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If your child loves to put on fun costumes and dance, tumble and cheer, they will love hosting a cheerleader-themed birthday party for all of their friends. These cheerleader party activities are fun and physically active while also promoting teamwork and creativity.
Cheerleaders must be physically active, creative, and must work well as a team. A cheerleader-themed party will combine all of these qualities with fun and simple activities that are sure to please any child.
The first thing your guests will need to be cheer-ready is a great costume. Provide a plain white t-shirt or tank top for each guest, and let them have fun decorating with fabric paint, Sharpie markers, sequins, ribbons, and any other craft materials you have on hand. When everyone is finished, have each guest do a quick 'runway walk' to model their creations, and hold a vote on their favorite design. Winner gets a prize!
Make sure your guests are performance-ready with this fun makeup relay. Each guest sits with a partner and takes turns doing makeup on each other. But there's a catch - after 3 minutes or so, each guest needs to switch partners, continuing their makeovers with someone else. This will make it more fun and fast-paced than traditional makeovers and allow all of the guests a chance to interact with each other.
Cheerleading can get competitive, so it's important to know your friends and teammates always have your back. Cut out large megaphone shapes out of construction paper and give one to each guest. Have the guest write their name on their megaphone and pass them around the circle. Each guest will sign everyone else's megaphones with their name and a short, positive message, like in a yearbook.
ALTERNATIVE: If you are not into making your own megaphone I discovered this megaphone craft on Amazon. Each guests can decorate their own megaphone (the set comes with 33) or they can sigh each others megaphones. Perhaps with glue that you can sprinkle glitter on to add extra pizazz, be careful though lose glitter never seems to want to go away - glitter glue pens are much less mess. Once they are one decorating the craft folds together and hooks to make a cool keepsake memento.
Have all the guests sit in a circle. The birthday child starts by saying the first word in a cheer, then, working clockwise, have each guest continue the cheer, saying only one word at a time. This can get silly fast! Have an adult write down the cheer as it's created to read out loud later. For more fun, have a volunteer read out the finished cheer to the group while creating on-the-spot cheer actions to go along with it.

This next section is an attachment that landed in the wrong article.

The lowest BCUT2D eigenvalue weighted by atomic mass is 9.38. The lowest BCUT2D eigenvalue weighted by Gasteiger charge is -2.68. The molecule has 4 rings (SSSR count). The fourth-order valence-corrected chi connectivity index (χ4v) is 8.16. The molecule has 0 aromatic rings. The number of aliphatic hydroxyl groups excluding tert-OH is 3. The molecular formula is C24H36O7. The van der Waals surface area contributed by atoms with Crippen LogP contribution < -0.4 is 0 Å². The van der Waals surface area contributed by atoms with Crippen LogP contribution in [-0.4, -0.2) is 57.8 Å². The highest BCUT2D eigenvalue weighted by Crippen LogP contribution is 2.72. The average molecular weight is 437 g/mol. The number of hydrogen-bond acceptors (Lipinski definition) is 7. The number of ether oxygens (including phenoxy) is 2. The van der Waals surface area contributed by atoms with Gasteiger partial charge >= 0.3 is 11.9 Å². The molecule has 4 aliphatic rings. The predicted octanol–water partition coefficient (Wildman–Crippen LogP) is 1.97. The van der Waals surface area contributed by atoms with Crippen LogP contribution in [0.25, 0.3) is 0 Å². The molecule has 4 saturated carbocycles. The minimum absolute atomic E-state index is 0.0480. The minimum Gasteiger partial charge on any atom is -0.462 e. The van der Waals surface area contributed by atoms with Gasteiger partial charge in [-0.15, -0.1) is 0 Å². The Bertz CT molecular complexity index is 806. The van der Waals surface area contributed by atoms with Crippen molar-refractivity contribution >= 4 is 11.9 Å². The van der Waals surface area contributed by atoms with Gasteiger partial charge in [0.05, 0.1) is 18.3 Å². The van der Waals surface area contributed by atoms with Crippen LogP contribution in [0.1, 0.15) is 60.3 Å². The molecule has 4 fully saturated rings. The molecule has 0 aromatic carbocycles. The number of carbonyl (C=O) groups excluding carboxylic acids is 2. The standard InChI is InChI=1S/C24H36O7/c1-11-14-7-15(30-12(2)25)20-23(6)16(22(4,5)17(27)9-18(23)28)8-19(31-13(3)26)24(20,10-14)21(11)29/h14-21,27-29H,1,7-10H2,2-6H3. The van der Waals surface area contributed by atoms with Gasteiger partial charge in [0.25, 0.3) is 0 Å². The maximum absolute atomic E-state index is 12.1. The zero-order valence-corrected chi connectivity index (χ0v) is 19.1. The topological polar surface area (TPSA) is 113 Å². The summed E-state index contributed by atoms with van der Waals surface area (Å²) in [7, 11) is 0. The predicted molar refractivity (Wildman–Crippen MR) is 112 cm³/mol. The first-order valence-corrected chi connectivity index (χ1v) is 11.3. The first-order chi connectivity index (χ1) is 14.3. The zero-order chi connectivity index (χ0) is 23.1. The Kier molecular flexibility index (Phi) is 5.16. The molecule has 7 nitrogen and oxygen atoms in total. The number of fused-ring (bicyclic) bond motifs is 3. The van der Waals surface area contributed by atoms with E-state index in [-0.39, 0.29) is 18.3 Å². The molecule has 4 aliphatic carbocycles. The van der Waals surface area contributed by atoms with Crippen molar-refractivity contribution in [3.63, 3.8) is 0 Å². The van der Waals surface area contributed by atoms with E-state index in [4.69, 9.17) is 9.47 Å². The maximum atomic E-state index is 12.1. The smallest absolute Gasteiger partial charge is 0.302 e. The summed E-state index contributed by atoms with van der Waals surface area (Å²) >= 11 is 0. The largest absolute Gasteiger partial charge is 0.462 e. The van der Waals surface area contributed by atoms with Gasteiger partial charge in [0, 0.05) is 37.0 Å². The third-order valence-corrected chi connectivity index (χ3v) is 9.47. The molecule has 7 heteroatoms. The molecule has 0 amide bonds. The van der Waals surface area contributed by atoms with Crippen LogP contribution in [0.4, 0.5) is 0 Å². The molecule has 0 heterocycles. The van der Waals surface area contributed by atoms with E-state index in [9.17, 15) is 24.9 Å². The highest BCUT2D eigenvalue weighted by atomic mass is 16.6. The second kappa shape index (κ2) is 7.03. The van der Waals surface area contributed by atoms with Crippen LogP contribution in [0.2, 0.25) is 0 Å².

Split the party guests into teams and assign each group a song. Each group then has a set amount of time to create and practice a cheer/dance routine together. Make sure to rotate through the groups as they prepare to answer questions or help if they get stuck. Then, invite the guest's parents to come at the end of the party and watch all the groups perform. You can give prizes to the best group, or keep it 'just for fun' and give everyone a participation prize.
Music is a big part of cheerleading, so to test their knowledge, split the guests into teams and play them a few seconds of a popular song. If the first group can't correctly identify the song title and artist, the next team has a chance to guess. If none of the groups get the right answer, play a few more seconds of the song until it is guessed. Each group earns points for every correct guess, and the winning team wins a prize.
Advanced cheerleading requires very precise movements and stunts that can be dangerous if there is no understanding and trust between teammates. While eating or doing another stationary activity, guide the conversation by asking a few get-to-know-you questions. The goal is to encourage the kind of team spirit and trust that will be crucial later in their cheer careers. Try asking questions about everyone's dreams and goals, both in cheerleading and in other areas of life.
Another game that inspires trust is the trust course. Create a short easy obstacle course where players must walk around something, over something, under something, and through something. At the end of the obstacle course have a set of pom-poms (or something similar) that players can grab for victory.
To play divide players into teams of two. One player will be blind-folded while the other must guide that player through the course using only their voice. Then the players switch. Make sure to time each turn then add both of the teams runs together to get their final time. The team with the best final time wins a prize.
Have each guest pick a random picture out of a hat and write a cheer based on it. Let the guests interpret their picture any way they want. For example, if their picture is of a lion, they can write a cheer for a made-up sports team called The Lions, or one that's an ode to the real-life animal! The pictures can range from normal things, like a soccer ball, to silly things, like a trash can or a coffee mug.
Choose an age-appropriate cheerleading movie and play a scene where the movie characters are performing a cheer routine. Working as a team, have all of the party guests try to mirror the routine they see in the movie. Re-play the scene as needed until everyone's learned all of the moves. This activity is mostly just for fun, but can also be helpful in letting guests practice cheer moves they may not have tried before.
First, review a few basic stationary cheer moves with the group (High V, Daggers, Touchdown, etc). Next, have all the guests line up, and call out cheer moves for the group to do. Gradually increase your speed, calling out different moves faster and faster. If a guest does the wrong move, or does the move too slowly, they're out. When only one person remains, they win a prize. Play through a few rounds, and at the end hand out small prizes to everyone for their participation.